As part of a new project in association with retail analytics experts ShopperTrak, I’m going to be looking at the retail landscape in areas around the UK and sharing some insights through regular blog posts. Taking a broad cross section of market sectors and visiting specific but unnamed stores, I’m going to be commenting on how they fare on certain operational areas identified by ShopperTrak as being key to a successful and customer responsive store. I’ll be looking for good and bad practices, innovative ideas and exemplars for all of us to either follow or avoid in our own businesses.
My starting point was my home town of Oxford where I looked at mid-range high-street fashion. I’ve run stores in Oxford myself for nearly 20 years so I’ve witnessed the evolution of the local commercial environment at first hand. The central retail core in Oxford is not much larger than you’d find in any town centre high street and consists of three main shopping thoroughfares, two indoor shopping centres and a covered market catering almost exclusively for independents. The main shopping street is Cornmarket, where most of this survey was based. Around six major stores were visited each with large footprints and each selling quite similar products to a broad demographic of fashion conscious 18-35 year olds.
The overriding impression across most of the mainstream stores was that they all bought their shopfits from the same generic contractors. With the exception of one store, well themed towards their target customers, store layouts were similar to the point of duplication. It may be the nature of the beast that there are only so many ways you can support a clothes hanger, but shop-fittings generally looked like they were ‘off the shelf’, even though I’d imagine they weren’t.
Considering the size of some of these companies and their large marketing spend, brand identification in some stores was not as strong as it should have been. You could have dropped me blindfolded into any one of these stores and I’d have had a hard time telling you which one I was in.
ShopperTrak says : Differentiation is key. Location-based analytics provide retailers with the tools they need to understand the customer profile better, especially how shoppers are moving around the shop floor. As Ian points out, many stores have similar layouts but this is often down to guess work rather than knowing exactly how customers are moving through the store. Understanding the customer journey improves the overall experience so retailers need to have an accurate view of what is happening in store to help them measure effectiveness and constantly make improvements. By doing this we may see an end to all stores looking the same.
SALE SALE SALE!
Some of this anonymity might have been down to the fact that it appeared to be the height of the summer sales in the hallowed city with the main shopping areas a sea of red and white signage.
These days it’s quite difficult to pick out more than 2 consecutive weeks when someone isn’t on sale. The necessity to strip window and internal displays down to the bare-bones during such promotions left no real indication of how attractive the window dressing would normally be. Window displays have somewhat fallen out of favour in recent years, dividing between the bog standard or the eye-popping retail theatre. Of course your window display is supposedly the thing that draws customers inside your store, so outside of sale periods it has to be an important consideration.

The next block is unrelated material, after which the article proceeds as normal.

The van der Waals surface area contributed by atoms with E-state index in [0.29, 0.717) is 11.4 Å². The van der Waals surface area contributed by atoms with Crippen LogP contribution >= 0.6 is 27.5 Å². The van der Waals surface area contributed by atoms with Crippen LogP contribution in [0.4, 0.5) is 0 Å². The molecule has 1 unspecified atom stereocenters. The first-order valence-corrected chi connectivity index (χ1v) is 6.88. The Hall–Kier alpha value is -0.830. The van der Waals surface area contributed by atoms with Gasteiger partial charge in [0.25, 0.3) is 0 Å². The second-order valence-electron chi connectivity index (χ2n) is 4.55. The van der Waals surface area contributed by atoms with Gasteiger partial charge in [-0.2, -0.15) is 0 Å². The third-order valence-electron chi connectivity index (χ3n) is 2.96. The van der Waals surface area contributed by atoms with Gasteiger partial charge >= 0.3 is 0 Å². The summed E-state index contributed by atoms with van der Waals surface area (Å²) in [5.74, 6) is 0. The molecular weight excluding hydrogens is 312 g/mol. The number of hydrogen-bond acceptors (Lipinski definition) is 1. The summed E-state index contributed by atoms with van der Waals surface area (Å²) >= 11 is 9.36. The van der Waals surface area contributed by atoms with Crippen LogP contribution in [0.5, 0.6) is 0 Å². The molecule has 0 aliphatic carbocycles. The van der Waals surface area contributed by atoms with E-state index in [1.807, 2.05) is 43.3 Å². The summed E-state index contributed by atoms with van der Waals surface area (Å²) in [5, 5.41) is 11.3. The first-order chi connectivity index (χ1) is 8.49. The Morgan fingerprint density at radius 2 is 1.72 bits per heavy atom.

ShopperTrak says : Traffic patterns change over different periods – particularly so during a sale. Even though the store feels busier retailers need to be sure that their promotions are actually driving the maximum number of customers to make a purchase. By analysing draw rates, or the ability to bring people into the store, retailers can measure whether promotions and merchandising are helping to entice their fair share of shoppers over the threshold versus competitors. If the draw rate begins to fall it’s a sure sign that visual merchandising is not working as effectively as it should be.
Location, Location, Location!
Internal store layouts seemed to be quite ad hoc. Most large stores use pre-planned merchandising plans produced by head office but none of them seemed particularly well suited to traffic flow in store, neither did they look like they could be responsive to dead zones that were fairly evident. For example, retail environment guru Paco Underhill has identified the area around your main entrance as the ‘landing pad’. His suggestion was that nothing should be placed here as customers are usually looking further into the store to see where they were headed. That seemed pretty much the case in one store where a large gondola had been plonked right in the entrance-way – it was pretty much ignored by everyone coming through the door.
The other obvious fail in my opinion was the tendency to place items that were in the sale at the back of the store. The intuitive logic is of course that this will draw customers further into the store, presumably wowing them with the non-promotional stock on the way. Personal experience combined with this particular visit tell me that this strategy is far too simplistic. Most customers looked straight to the rear of the store and bypassed everything else on their quest to get to the cheaper goodies. There may have been a method in this apparent madness. Keeping the sales hysteria at the back of the shop along with the associated mess and mis-matched merchandise may be a good move in some cases. Also I guess there’s a chance that customers may give the full priced stock another look on the way out after perhaps finding nothing in the sale to their liking.